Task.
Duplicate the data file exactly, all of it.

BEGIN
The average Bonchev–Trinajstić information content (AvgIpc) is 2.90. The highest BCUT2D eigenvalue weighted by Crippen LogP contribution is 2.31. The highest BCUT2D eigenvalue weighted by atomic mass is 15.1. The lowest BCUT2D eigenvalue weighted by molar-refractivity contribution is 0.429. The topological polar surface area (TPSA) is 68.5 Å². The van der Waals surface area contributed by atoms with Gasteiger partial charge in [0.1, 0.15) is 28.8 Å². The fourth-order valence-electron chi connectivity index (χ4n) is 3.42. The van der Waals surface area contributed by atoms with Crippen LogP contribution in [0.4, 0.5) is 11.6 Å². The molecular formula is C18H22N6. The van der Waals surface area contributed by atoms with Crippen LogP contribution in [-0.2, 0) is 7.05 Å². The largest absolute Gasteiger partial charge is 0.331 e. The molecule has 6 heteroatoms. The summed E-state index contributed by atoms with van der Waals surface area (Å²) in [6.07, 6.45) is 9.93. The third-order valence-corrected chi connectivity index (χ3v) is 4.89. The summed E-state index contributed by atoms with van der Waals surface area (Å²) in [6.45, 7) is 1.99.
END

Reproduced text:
The average Bonchev–Trinajstić information content (AvgIpc) is 2.90. The highest BCUT2D eigenvalue weighted by Crippen LogP contribution is 2.31. The highest BCUT2D eigenvalue weighted by atomic mass is 15.1. The lowest BCUT2D eigenvalue weighted by molar-refractivity contribution is 0.429. The topological polar surface area (TPSA) is 68.5 Å². The van der Waals surface area contributed by atoms with Gasteiger partial charge in [0.1, 0.15) is 28.8 Å². The fourth-order valence-electron chi connectivity index (χ4n) is 3.42. The van der Waals surface area contributed by atoms with Crippen LogP contribution in [0.4, 0.5) is 11.6 Å². The molecular formula is C18H22N6. The van der Waals surface area contributed by atoms with Crippen LogP contribution in [-0.2, 0) is 7.05 Å². The largest absolute Gasteiger partial charge is 0.331 e. The molecule has 6 heteroatoms. The summed E-state index contributed by atoms with van der Waals surface area (Å²) in [6.07, 6.45) is 9.93. The third-order valence-corrected chi connectivity index (χ3v) is 4.89. The summed E-state index contributed by atoms with van der Waals surface area (Å²) in [6.45, 7) is 1.99.